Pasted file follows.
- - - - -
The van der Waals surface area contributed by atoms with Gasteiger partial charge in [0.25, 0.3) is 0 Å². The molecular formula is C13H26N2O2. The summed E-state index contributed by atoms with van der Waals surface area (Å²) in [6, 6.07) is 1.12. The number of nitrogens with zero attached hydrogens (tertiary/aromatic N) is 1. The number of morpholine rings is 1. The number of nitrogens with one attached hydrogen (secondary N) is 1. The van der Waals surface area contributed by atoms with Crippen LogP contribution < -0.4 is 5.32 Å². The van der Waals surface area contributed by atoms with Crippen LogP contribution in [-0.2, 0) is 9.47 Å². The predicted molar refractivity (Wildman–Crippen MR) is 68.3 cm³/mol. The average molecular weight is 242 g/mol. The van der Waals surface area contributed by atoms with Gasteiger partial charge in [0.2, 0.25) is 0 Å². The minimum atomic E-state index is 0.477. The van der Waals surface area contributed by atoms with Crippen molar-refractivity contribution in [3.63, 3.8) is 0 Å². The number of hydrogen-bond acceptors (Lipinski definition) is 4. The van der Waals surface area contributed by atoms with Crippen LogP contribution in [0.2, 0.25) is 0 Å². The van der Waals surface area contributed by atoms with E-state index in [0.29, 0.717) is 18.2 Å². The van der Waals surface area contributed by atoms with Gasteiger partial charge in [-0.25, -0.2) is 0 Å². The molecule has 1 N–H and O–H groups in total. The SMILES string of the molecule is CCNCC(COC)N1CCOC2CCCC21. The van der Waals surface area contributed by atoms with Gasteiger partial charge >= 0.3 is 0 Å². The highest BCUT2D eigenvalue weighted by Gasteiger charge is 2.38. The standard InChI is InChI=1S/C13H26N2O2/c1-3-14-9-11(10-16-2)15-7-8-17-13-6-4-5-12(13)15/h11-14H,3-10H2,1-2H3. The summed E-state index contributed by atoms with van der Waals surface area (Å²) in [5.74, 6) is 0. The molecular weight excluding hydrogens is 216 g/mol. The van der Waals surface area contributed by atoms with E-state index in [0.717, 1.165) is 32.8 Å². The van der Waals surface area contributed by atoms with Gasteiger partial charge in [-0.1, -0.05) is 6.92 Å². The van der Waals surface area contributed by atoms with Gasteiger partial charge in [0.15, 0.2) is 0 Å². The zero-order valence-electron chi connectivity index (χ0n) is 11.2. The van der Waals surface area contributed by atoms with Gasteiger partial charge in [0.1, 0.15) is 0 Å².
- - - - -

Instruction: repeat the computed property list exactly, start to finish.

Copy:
The van der Waals surface area contributed by atoms with Gasteiger partial charge in [0.25, 0.3) is 0 Å². The molecular formula is C13H26N2O2. The summed E-state index contributed by atoms with van der Waals surface area (Å²) in [6, 6.07) is 1.12. The number of nitrogens with zero attached hydrogens (tertiary/aromatic N) is 1. The number of morpholine rings is 1. The number of nitrogens with one attached hydrogen (secondary N) is 1. The van der Waals surface area contributed by atoms with Crippen LogP contribution < -0.4 is 5.32 Å². The van der Waals surface area contributed by atoms with Crippen LogP contribution in [-0.2, 0) is 9.47 Å². The predicted molar refractivity (Wildman–Crippen MR) is 68.3 cm³/mol. The average molecular weight is 242 g/mol. The van der Waals surface area contributed by atoms with Gasteiger partial charge in [0.2, 0.25) is 0 Å². The minimum atomic E-state index is 0.477. The van der Waals surface area contributed by atoms with Crippen molar-refractivity contribution in [3.63, 3.8) is 0 Å². The number of hydrogen-bond acceptors (Lipinski definition) is 4. The van der Waals surface area contributed by atoms with Crippen LogP contribution in [0.2, 0.25) is 0 Å². The van der Waals surface area contributed by atoms with E-state index in [0.29, 0.717) is 18.2 Å². The van der Waals surface area contributed by atoms with Gasteiger partial charge in [-0.25, -0.2) is 0 Å². The molecule has 1 N–H and O–H groups in total. The SMILES string of the molecule is CCNCC(COC)N1CCOC2CCCC21. The van der Waals surface area contributed by atoms with Gasteiger partial charge >= 0.3 is 0 Å². The highest BCUT2D eigenvalue weighted by Gasteiger charge is 2.38. The standard InChI is InChI=1S/C13H26N2O2/c1-3-14-9-11(10-16-2)15-7-8-17-13-6-4-5-12(13)15/h11-14H,3-10H2,1-2H3. The summed E-state index contributed by atoms with van der Waals surface area (Å²) in [5.74, 6) is 0. The molecular weight excluding hydrogens is 216 g/mol. The van der Waals surface area contributed by atoms with E-state index in [0.717, 1.165) is 32.8 Å². The van der Waals surface area contributed by atoms with Gasteiger partial charge in [-0.1, -0.05) is 6.92 Å². The van der Waals surface area contributed by atoms with Gasteiger partial charge in [0.15, 0.2) is 0 Å². The zero-order valence-electron chi connectivity index (χ0n) is 11.2. The van der Waals surface area contributed by atoms with Gasteiger partial charge in [0.1, 0.15) is 0 Å².